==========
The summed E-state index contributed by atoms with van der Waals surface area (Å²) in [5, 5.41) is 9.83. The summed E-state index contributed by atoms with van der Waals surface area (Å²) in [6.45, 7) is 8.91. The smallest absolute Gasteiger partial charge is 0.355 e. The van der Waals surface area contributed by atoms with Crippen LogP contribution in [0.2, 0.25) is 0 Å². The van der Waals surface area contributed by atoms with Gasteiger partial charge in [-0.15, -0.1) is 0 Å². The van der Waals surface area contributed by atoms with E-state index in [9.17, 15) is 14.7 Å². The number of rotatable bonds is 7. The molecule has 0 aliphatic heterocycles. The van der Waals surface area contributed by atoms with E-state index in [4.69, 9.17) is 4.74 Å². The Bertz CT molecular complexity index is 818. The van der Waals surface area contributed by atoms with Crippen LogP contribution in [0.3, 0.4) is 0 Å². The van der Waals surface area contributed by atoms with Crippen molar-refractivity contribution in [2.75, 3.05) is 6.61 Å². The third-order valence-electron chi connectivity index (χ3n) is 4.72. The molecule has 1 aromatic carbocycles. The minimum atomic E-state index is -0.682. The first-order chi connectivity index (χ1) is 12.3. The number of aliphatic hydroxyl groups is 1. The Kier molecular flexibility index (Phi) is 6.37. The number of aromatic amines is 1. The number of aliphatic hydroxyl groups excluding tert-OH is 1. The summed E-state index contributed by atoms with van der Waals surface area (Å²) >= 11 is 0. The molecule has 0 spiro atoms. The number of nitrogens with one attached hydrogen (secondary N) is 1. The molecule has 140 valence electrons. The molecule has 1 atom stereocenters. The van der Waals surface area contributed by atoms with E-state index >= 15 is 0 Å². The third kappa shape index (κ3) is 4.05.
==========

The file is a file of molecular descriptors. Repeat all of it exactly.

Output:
The summed E-state index contributed by atoms with van der Waals surface area (Å²) in [5, 5.41) is 9.83. The summed E-state index contributed by atoms with van der Waals surface area (Å²) in [6.45, 7) is 8.91. The smallest absolute Gasteiger partial charge is 0.355 e. The van der Waals surface area contributed by atoms with Crippen LogP contribution in [0.2, 0.25) is 0 Å². The van der Waals surface area contributed by atoms with Gasteiger partial charge in [-0.15, -0.1) is 0 Å². The van der Waals surface area contributed by atoms with E-state index in [9.17, 15) is 14.7 Å². The number of rotatable bonds is 7. The molecule has 0 aliphatic heterocycles. The van der Waals surface area contributed by atoms with E-state index in [4.69, 9.17) is 4.74 Å². The Bertz CT molecular complexity index is 818. The van der Waals surface area contributed by atoms with Crippen LogP contribution in [0.3, 0.4) is 0 Å². The van der Waals surface area contributed by atoms with Crippen molar-refractivity contribution in [2.75, 3.05) is 6.61 Å². The third-order valence-electron chi connectivity index (χ3n) is 4.72. The molecule has 1 aromatic carbocycles. The minimum atomic E-state index is -0.682. The first-order chi connectivity index (χ1) is 12.3. The number of aliphatic hydroxyl groups is 1. The Kier molecular flexibility index (Phi) is 6.37. The number of aromatic amines is 1. The number of aliphatic hydroxyl groups excluding tert-OH is 1. The summed E-state index contributed by atoms with van der Waals surface area (Å²) >= 11 is 0. The molecule has 0 spiro atoms. The number of nitrogens with one attached hydrogen (secondary N) is 1. The molecule has 140 valence electrons. The molecule has 1 atom stereocenters. The van der Waals surface area contributed by atoms with E-state index >= 15 is 0 Å². The third kappa shape index (κ3) is 4.05.